AUG 15, 2016 12:19 PM PDT

Virtual Reality Game Helps Stroke Survivors Regain Speech

WRITTEN BY: Xuan Pham
Virtual reality is not just for gamers anymore – in the medical world, virtual technologies are transforming many facets of training and treatment. And this has led to significant advancements in the field. Most recently, scientists reported that a virtual reality world improved speech and communication skills in stroke survivors.

Not Minecraft, this VR world helps aphasia patients speak again | Image: city.ac.uk
Imagine finding yourself suddenly unable to speak a coherent sentence, or understand what is being said to you. About one third of stroke survivors sustain damage the areas of the brain responsible for language, leading to a language disorder known as aphasia. As a result, they have difficulty communicating what we would normally consider to be simple thoughts and ideas.

Now, with the help of a virtual reality world called EVA Park, their aphasia may be improving. The enhanced reality game was created with the help of aphasia patients for aphasia patients. In this multi-user world, patients are represented as avatars who can then practice communicating in different scenarios. For example, patients can role play and practice ordering dinner at a virtual restaurant, or communicate their needs to a virtual hairdresser.

"We designed EVA Park to offer a playful and immerse experience,” said Jane Marshall, scientist at the Divisional of Language and Communication Science at City University London and lead author of the study. Often, aphasia can be a disability that’s hidden with no chance for improvement unless patients are engaged in social interactions.

Indeed, a group of 20 patients with aphasia showed considerably improved communication functions after 5 weeks of intervention with EVA Park. The study also reported a high rate of compliance, suggesting the patients were satisfied with the virtual reality therapy.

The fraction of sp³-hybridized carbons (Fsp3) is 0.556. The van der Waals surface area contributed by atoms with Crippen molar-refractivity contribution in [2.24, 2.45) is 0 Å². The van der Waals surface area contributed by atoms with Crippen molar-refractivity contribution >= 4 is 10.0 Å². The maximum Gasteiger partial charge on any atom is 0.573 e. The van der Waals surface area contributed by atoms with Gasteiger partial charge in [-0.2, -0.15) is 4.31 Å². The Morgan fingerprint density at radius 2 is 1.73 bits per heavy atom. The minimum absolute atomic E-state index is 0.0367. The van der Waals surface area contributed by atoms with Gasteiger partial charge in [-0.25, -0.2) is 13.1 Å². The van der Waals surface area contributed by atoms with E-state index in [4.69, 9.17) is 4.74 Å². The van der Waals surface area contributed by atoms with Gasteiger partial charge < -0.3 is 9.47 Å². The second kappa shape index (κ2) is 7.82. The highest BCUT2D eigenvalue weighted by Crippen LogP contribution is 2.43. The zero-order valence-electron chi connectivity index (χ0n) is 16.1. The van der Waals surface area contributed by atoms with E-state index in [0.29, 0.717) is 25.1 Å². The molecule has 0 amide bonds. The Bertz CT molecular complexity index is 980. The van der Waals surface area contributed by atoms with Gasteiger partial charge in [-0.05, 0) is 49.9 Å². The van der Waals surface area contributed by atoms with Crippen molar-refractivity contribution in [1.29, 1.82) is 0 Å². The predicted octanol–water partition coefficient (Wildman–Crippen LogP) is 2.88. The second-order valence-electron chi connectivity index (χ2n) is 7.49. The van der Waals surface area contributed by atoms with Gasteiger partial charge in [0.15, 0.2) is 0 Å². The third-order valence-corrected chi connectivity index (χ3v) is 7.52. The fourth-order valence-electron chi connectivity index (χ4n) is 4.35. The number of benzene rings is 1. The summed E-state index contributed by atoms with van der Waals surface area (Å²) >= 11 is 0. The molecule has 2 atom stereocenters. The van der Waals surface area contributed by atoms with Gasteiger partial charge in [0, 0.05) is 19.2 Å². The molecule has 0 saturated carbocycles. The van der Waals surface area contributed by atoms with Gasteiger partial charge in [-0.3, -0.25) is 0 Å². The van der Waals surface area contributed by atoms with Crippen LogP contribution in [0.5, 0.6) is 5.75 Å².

"Our results show how technology can benefit people with speech and language disorders such as aphasia. Virtual reality may help to reduce feelings of embarrassment that can accompany real world communication failure, so encourage the practice of difficult communication exchanges,” said Marshall. To spark conversation and motivate patients to engage in communication, EVA Park also contains some fantastical elements, such as mermaids in a lake, and magic mirror balls. The quirkiness of the design injects a sort of game-like feel to the therapy, and perhaps makes patients feel more at ease.

“We found that delivering speech and language therapy within the world can have really positive results and we've shown specifically that supported conversation within EVA can improve the everyday communication of people with aphasia. We are convinced that Eva Park can make a significant impact on the lives of people with aphasia,” concluded Marshall.

Additional source: City University press release
About the Author
I am a human geneticist, passionate about telling stories to make science more engaging and approachable. Find more of my writing at the Hopkins BioMedical Odyssey blog and at TheGeneTwist.com.
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